The Russian Landed Gentry and the Peasant Emancipation of 1861

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Cambridge University Press, 1968 - History - 484 pages
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This books is concerned with the emancipation of the Russian serfs in 1861, the most important event in Russian history between the reign of Peter the Great (1682-1725) and the Revolution of 1905. It is a social history of the emancipation. The attitudes of the landowning gentry toward emancipation: their part in its preparation and their conflict with the government over the terms of emancipation and related reforms, are the major subjects treated. The book shows in what circumstances the emancipation took place, and how the gentry were involved in the process. The undertaking of emancipation produced a political and social crisis which involved a serious threat to the autocratic regime, laid the foundations for the rise of constitutional liberalism in Russia, but destroyed the foundations of the gentry class.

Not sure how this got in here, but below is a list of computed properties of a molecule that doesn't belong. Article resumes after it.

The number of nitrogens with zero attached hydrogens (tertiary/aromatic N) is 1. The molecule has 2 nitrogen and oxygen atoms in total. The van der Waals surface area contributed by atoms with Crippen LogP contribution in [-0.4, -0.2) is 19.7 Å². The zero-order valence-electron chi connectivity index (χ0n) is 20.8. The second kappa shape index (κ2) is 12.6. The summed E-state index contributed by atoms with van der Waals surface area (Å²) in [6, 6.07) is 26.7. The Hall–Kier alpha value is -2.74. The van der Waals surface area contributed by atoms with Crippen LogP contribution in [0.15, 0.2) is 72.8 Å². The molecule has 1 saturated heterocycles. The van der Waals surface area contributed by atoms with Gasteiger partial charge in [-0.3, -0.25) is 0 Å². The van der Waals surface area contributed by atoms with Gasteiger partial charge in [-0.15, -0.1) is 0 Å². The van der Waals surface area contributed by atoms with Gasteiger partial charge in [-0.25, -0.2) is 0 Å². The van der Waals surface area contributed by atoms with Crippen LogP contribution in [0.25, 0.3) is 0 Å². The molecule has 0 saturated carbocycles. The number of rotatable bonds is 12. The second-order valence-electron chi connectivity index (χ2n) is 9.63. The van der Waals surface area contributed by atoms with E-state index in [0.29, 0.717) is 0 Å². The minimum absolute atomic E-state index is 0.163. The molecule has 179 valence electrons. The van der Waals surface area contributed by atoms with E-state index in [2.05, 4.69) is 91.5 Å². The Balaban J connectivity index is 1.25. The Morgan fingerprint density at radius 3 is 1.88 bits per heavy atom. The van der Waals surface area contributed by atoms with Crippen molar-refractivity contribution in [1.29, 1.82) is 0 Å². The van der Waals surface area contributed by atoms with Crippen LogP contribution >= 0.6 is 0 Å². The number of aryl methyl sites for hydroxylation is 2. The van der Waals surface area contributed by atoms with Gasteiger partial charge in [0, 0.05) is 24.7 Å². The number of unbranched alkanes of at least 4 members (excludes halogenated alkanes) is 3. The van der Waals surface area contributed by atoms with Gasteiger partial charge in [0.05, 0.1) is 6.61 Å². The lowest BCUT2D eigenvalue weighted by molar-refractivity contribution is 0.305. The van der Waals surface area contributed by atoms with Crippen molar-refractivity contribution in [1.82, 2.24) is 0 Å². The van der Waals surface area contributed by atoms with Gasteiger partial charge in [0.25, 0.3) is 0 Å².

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About the author (1968)

The late Martin Malia was respected as one of the great historians of Russia. Terence Emmons is professor of history, emeritus, Stanford University.

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